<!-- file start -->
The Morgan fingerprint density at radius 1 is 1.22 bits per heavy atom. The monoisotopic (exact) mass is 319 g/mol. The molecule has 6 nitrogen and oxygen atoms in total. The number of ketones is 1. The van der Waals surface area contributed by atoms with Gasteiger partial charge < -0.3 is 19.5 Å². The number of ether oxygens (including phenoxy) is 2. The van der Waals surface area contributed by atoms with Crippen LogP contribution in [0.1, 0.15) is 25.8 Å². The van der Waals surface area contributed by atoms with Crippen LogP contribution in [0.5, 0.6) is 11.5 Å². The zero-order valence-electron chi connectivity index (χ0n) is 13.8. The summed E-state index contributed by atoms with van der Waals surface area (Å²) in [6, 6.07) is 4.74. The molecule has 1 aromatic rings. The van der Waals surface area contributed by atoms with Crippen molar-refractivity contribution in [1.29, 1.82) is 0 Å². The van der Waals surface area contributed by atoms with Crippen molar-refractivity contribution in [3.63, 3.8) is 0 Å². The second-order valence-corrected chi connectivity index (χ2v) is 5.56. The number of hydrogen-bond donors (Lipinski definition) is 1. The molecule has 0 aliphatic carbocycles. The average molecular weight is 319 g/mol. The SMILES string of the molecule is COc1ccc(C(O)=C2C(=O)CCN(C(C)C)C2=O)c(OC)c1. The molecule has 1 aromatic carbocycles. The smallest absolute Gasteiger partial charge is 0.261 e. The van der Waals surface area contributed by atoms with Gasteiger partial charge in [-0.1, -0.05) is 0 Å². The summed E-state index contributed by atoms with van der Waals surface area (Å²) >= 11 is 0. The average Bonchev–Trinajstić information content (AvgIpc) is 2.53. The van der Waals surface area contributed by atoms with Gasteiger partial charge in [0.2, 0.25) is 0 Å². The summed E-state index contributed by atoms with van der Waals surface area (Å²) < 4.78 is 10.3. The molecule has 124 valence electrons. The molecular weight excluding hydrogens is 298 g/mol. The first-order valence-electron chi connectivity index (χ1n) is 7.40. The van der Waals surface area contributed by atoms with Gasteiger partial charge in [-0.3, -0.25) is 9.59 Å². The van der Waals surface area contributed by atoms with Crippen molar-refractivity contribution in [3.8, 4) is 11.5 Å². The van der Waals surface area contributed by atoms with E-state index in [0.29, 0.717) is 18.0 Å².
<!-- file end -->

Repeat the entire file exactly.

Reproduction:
The Morgan fingerprint density at radius 1 is 1.22 bits per heavy atom. The monoisotopic (exact) mass is 319 g/mol. The molecule has 6 nitrogen and oxygen atoms in total. The number of ketones is 1. The van der Waals surface area contributed by atoms with Gasteiger partial charge < -0.3 is 19.5 Å². The number of ether oxygens (including phenoxy) is 2. The van der Waals surface area contributed by atoms with Crippen LogP contribution in [0.1, 0.15) is 25.8 Å². The van der Waals surface area contributed by atoms with Crippen LogP contribution in [0.5, 0.6) is 11.5 Å². The zero-order valence-electron chi connectivity index (χ0n) is 13.8. The summed E-state index contributed by atoms with van der Waals surface area (Å²) in [6, 6.07) is 4.74. The molecule has 1 aromatic rings. The van der Waals surface area contributed by atoms with Crippen molar-refractivity contribution in [1.29, 1.82) is 0 Å². The van der Waals surface area contributed by atoms with Crippen molar-refractivity contribution in [3.63, 3.8) is 0 Å². The second-order valence-corrected chi connectivity index (χ2v) is 5.56. The number of hydrogen-bond donors (Lipinski definition) is 1. The molecule has 0 aliphatic carbocycles. The average molecular weight is 319 g/mol. The SMILES string of the molecule is COc1ccc(C(O)=C2C(=O)CCN(C(C)C)C2=O)c(OC)c1. The molecule has 1 aromatic carbocycles. The smallest absolute Gasteiger partial charge is 0.261 e. The van der Waals surface area contributed by atoms with Gasteiger partial charge in [-0.1, -0.05) is 0 Å². The summed E-state index contributed by atoms with van der Waals surface area (Å²) >= 11 is 0. The average Bonchev–Trinajstić information content (AvgIpc) is 2.53. The van der Waals surface area contributed by atoms with Gasteiger partial charge in [0.2, 0.25) is 0 Å². The summed E-state index contributed by atoms with van der Waals surface area (Å²) < 4.78 is 10.3. The molecule has 124 valence electrons. The molecular weight excluding hydrogens is 298 g/mol. The first-order valence-electron chi connectivity index (χ1n) is 7.40. The van der Waals surface area contributed by atoms with Gasteiger partial charge in [-0.3, -0.25) is 9.59 Å². The van der Waals surface area contributed by atoms with Crippen molar-refractivity contribution in [3.8, 4) is 11.5 Å². The van der Waals surface area contributed by atoms with E-state index in [0.29, 0.717) is 18.0 Å².